We have a long history of dismissing sex workers in society and in this play, your character Bella is perhaps the strongest character.
I definitely think that is a great conversation to be having. Bella is very sex positive. I try to approach her character that she hasn’t been victimized and she hasn’t experienced that. And if she has been victimized, she has turned the tables and gotten her revenge (laughs).
How far along were you into the production when the news about Stormy Daniels broke?
The first time we were doing the production at the York Theater was when the Harvey Weinstein allegations came out back in the Fall. The day after that news broke you could just feel the collective groaning and rage from the audience as the governor propositioned Susanna “If you have sex with me then I’ll free your brother”. It really kind of made it extra current. Then the Stormy Daniels thing hit back in June. It was right as we were beginning our run at New World Stages and I was just like ‘Yeah, that’s my girl!” Turn it around!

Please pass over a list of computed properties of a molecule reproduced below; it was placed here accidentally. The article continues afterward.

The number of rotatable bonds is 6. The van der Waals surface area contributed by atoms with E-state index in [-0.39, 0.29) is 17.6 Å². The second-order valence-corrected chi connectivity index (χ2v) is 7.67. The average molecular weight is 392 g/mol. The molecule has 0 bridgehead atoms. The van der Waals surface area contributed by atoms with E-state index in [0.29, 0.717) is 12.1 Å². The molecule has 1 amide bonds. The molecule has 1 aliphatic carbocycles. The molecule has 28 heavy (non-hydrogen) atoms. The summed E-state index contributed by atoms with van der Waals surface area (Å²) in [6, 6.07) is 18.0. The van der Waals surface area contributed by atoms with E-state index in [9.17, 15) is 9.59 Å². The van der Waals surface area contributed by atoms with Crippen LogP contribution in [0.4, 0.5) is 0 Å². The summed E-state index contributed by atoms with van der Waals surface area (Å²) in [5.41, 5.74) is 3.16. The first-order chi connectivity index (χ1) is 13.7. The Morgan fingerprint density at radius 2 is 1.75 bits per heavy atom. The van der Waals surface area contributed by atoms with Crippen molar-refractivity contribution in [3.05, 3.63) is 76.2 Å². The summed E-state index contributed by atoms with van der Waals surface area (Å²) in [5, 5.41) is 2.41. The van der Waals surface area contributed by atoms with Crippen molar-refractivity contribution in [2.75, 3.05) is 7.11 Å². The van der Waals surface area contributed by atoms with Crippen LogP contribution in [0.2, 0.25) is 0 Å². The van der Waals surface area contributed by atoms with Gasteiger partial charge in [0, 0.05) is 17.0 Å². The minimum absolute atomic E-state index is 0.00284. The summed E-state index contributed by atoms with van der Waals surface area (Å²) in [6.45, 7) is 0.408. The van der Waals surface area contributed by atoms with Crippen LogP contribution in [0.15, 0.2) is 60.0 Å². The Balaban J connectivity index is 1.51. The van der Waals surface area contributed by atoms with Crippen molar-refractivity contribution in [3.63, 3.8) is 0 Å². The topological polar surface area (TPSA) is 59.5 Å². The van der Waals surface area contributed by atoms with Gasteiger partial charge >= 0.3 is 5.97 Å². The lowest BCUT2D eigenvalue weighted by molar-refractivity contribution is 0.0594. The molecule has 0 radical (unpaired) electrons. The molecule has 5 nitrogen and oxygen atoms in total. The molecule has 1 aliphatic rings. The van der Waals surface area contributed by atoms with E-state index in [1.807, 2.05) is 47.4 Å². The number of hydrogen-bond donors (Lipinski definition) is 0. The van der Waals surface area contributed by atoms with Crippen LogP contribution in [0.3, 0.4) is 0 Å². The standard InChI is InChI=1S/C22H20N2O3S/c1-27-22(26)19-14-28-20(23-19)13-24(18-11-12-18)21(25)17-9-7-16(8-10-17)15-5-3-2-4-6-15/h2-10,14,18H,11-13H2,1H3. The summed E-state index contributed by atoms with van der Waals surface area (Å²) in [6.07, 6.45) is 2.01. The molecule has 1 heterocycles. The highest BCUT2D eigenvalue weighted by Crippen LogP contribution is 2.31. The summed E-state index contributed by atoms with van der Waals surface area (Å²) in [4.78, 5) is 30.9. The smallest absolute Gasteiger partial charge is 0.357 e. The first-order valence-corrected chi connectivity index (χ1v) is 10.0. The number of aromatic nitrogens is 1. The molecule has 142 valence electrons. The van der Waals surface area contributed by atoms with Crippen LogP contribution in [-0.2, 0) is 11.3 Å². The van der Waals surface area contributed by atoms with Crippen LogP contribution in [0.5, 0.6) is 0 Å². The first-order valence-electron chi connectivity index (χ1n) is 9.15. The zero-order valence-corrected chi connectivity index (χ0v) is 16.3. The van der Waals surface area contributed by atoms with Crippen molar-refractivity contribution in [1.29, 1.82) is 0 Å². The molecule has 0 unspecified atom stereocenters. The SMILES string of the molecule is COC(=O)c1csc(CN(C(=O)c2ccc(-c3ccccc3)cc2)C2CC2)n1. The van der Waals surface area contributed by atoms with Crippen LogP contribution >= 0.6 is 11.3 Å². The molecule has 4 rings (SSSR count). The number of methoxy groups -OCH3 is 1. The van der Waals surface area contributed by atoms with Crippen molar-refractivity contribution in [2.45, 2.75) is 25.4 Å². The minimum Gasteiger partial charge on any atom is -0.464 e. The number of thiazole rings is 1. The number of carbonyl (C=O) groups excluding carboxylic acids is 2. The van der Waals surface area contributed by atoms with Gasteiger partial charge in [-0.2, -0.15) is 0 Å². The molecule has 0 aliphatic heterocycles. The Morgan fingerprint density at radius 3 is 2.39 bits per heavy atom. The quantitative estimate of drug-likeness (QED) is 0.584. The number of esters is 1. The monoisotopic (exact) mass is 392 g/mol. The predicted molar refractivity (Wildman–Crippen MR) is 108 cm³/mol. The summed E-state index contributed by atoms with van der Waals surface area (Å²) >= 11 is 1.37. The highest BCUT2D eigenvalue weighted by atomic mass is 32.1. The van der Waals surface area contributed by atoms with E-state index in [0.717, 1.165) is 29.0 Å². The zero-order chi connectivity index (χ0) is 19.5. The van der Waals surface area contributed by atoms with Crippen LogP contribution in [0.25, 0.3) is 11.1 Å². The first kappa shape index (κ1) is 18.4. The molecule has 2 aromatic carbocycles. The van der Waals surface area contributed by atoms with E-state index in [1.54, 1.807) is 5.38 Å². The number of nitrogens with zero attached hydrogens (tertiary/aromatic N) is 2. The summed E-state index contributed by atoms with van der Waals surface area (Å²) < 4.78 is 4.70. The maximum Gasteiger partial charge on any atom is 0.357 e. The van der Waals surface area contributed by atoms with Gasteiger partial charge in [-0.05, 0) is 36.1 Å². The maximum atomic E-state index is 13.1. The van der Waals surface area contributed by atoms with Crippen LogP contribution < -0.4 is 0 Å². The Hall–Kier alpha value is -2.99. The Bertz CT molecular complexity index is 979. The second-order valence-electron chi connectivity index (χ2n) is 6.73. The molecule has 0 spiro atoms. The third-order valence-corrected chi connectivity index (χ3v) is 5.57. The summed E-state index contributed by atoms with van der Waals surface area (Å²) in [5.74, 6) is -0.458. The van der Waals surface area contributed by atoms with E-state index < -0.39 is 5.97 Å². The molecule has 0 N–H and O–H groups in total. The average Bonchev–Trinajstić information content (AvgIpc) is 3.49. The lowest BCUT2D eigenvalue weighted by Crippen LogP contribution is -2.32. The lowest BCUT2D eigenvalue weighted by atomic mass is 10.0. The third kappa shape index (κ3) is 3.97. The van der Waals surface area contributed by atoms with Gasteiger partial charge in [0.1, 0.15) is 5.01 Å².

It’s a testament to the power of the material!
With this piece I hesitated for a while to be like well, it’s based on Shakespeare. Because you don’t need to know anything about Shakespeare to follow this. It’s such a simple story about saving one man’s life through a little switcheroo of characters in what they call a ‘bed trick’. It’s extra special if you know the source material but it’s not necessary.
You need as much familiarity to the Shakespeare story as you do with Bugs Bunny cartoons!
For performances and ticket information for Desperate Measures, visit desperatemeasuresmusical.com/